A Brief History of the McIntyre Wild Area
Long before it was a 7,279 acre hiking mecca, the McIntyre Wild Area was home to the McIntyre Coal Company and the company town of – you guessed it – McIntyre.
Founded in 1870 by industrialist Jervis Langdon (father-in-law of Mark Twain), the McIntyre Coal Company mined and moved coal from their mountaintop mines to waiting train cars 2,300 feet below via an inclined plane. Coal was mined and moved in this fashion until 1886, when mining ceased and the company town at the top of the mountain was abandoned.
I mention this history for two reasons.
First – it is remarkable how well Nature has reclaimed and restored this area to a setting of extraordinary beauty.
Second – on the hike I am going to describe you will encounter remnants and reminders of that mining history. Old rail beds, timber bridges, pieces of cable from the inclined plane, building foundations, and coal. Lots of coal still scattered about the trail and stream bed.
How to Find Dutchmans Run Falls
Park in the large dirt DCNR parking lot located just across the bridge over Lycoming Creek from Ralston, along Thompson Street. This is where the hike begins. Even in the winter I have found this lot is usually plowed out and accessible.
From the back of the parking lot, climb over a mound of dirt and start down the flat and wide-open old rail bed. There are plenty of great rock formations on your right, and the Lycoming Creek to look at on your left as you proceed.
At .53 miles into the hike, power lines intersect and then run parallel to the rail bed. Continue to follow the rail bed (it stays above/ to the right of the power lines). Another couple hundred yards ahead you will pass behind a private home, but your path on the rail grade is solidly on public land. White forest boundary markers are plainly visible below you on the left.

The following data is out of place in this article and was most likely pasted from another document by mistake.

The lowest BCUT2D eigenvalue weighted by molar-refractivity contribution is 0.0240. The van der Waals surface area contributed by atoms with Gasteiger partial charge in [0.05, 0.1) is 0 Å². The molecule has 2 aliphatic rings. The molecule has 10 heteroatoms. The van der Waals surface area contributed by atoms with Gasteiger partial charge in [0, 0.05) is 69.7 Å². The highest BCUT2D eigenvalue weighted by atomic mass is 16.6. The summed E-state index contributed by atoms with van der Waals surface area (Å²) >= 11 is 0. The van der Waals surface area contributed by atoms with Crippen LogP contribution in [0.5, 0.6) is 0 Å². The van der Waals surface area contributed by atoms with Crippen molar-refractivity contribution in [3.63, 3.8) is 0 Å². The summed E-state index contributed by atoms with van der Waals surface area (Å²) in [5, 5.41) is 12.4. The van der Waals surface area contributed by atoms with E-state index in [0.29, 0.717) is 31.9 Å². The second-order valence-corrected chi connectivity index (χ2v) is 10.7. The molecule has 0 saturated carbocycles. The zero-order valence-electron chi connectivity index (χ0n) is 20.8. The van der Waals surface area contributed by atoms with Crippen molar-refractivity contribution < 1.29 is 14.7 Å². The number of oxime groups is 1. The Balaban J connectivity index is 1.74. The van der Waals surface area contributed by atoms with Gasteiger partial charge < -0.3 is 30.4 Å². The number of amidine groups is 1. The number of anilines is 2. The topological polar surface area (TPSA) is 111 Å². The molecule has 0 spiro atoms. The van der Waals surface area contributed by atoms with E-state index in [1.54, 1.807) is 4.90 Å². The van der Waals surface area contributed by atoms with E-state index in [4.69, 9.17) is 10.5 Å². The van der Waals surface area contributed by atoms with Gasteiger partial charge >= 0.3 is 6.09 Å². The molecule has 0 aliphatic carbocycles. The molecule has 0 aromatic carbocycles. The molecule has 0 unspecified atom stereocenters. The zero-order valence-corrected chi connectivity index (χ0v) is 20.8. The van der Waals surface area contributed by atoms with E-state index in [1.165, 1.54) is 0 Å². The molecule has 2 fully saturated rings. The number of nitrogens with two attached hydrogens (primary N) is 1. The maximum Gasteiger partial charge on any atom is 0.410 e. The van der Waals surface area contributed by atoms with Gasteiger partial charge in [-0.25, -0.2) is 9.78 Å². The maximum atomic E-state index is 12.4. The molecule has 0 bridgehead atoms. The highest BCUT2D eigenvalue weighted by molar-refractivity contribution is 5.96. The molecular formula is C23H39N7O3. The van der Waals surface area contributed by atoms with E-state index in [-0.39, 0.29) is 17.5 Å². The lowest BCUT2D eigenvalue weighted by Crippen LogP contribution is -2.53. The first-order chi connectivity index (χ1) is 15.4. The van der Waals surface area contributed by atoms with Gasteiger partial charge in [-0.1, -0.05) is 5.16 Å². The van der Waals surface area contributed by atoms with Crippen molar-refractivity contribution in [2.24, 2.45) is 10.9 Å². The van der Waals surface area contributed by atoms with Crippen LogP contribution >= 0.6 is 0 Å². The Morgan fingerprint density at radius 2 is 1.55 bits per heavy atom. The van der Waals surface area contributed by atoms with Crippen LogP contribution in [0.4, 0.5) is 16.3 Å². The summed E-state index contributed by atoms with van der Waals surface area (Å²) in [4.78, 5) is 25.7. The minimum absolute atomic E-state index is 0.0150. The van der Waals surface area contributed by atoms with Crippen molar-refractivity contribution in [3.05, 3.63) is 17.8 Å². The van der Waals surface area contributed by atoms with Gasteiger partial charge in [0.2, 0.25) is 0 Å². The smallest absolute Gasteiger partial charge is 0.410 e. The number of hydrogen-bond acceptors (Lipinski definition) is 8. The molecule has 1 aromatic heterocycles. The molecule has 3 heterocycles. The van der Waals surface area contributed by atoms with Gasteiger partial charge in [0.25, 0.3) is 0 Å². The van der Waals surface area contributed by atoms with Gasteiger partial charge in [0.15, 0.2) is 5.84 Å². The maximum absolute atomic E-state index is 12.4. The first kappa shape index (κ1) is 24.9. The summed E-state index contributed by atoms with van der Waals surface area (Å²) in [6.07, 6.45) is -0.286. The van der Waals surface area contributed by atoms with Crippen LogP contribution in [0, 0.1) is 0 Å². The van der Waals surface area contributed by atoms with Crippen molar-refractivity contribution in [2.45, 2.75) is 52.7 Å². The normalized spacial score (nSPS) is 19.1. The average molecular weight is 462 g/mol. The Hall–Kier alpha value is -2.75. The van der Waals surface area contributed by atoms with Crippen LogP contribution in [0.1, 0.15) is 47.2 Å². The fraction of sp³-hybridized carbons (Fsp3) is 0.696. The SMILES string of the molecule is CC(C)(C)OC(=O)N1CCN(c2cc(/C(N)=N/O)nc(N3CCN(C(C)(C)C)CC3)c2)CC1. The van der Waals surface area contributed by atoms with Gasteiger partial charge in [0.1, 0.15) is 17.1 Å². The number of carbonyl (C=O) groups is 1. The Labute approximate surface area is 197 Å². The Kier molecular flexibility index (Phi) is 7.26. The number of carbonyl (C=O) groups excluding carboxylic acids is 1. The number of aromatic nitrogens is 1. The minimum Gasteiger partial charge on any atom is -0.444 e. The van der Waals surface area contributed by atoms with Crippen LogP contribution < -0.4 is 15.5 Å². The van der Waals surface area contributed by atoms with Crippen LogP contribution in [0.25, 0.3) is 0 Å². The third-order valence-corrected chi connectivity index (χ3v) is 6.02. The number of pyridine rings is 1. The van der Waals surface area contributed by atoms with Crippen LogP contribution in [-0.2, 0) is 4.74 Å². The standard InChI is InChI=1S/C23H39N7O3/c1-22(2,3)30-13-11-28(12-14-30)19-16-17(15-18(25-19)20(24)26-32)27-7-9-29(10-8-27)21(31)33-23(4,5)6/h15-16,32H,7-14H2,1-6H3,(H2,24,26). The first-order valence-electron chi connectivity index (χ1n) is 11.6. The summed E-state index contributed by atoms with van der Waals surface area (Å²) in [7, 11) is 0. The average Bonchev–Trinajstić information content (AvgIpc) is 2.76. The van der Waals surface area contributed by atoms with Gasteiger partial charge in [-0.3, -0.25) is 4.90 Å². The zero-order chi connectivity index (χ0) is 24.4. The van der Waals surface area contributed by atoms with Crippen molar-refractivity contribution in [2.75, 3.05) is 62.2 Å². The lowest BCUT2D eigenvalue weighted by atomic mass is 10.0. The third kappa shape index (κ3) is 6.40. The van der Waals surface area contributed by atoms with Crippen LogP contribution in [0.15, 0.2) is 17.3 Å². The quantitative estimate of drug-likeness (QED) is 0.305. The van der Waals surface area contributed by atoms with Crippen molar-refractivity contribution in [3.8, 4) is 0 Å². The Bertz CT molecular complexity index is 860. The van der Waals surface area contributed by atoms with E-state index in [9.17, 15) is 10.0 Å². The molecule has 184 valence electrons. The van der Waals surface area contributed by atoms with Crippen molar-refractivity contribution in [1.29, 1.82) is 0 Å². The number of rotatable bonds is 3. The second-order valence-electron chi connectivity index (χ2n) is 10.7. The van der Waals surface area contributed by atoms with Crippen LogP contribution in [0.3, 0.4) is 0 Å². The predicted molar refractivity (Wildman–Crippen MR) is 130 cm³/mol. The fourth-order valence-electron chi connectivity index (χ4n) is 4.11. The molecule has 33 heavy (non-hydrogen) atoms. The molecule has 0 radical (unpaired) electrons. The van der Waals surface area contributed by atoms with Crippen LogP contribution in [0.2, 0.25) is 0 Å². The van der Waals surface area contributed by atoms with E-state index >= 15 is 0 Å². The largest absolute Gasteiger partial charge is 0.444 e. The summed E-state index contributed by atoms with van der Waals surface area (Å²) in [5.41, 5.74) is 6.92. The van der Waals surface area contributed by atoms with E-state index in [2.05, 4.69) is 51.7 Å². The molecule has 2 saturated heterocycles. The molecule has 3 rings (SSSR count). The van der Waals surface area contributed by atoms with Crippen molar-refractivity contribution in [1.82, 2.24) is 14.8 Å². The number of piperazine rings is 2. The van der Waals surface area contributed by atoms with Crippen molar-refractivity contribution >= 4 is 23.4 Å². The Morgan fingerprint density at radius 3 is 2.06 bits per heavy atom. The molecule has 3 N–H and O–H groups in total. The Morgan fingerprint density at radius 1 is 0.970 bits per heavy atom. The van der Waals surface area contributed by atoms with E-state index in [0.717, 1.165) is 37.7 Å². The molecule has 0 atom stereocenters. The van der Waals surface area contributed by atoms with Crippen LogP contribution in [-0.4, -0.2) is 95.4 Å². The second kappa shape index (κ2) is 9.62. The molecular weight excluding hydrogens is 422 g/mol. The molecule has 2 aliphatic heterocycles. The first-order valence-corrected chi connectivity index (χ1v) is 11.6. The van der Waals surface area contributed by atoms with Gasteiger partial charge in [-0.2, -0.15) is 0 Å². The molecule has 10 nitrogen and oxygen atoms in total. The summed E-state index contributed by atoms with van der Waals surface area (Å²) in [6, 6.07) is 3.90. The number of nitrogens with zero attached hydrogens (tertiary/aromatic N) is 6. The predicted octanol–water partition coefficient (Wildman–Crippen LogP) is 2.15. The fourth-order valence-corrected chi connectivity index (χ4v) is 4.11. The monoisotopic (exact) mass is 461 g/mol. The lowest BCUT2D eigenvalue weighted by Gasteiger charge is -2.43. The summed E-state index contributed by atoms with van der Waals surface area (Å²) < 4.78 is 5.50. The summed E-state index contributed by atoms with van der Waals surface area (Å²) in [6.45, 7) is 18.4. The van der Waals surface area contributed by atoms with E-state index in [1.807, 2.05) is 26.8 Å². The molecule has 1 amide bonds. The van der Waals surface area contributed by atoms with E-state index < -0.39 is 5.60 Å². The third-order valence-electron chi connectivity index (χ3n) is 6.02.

At 1.1 miles into the hike, you will encounter this stone foundation to the right of the rail grade. This is a neat little spot to explore, and also your jump-off point from the rail grade.
From the stone foundation, you will hike at roughly a 2 o’clock angle from the rail grade up the hill, to your right, and towards Dutchmans Run just ahead. You could also follow the rail grade until it hits Dutchmans Run and then hike upstream, but I prefer to cut out that unnecessary corner.
As you get closer to the First Falls on Dutchmans Run you will see a grove of hemlocks ahead of you. That’s the spot you want to get to. The falls are just beyond that, roughly 1/3 of a mile from the old foundation. Note that at this point there is no trail, so pick your way along whatever route looks the best that day.
You’ll pass through the hemlocks, crest a small hill, and then the First Falls on Dutchmans Run will come into view.
GPS Coordinates for the First Falls on Dutchmans Run
I collected all my GPS data points on this day using a Garmin Oregon 450 handheld unit. If you plug these coordinates into Google Maps or any other GPS device exactly as they are printed here, you will find the waterfalls on Dutchmans Run.
With my friend Steve in this image for scale, I’d feel confident saying the First Falls on Dutchmans Run is a good 30 feet tall. Certainly this is one of , if not THE tallest waterfall in the McIntyre Wild Area.
Getting above the First Falls to the Second and Third Falls on Dutchmans Run can be accomplished by hiking up and around from either side. Having done both, I’d recommend staying on the right side, slightly back-tracking from this vantage point and hiking up around and then descending the stream bank above the First Falls.
The view from above the First Falls is as spectacular as the view from below.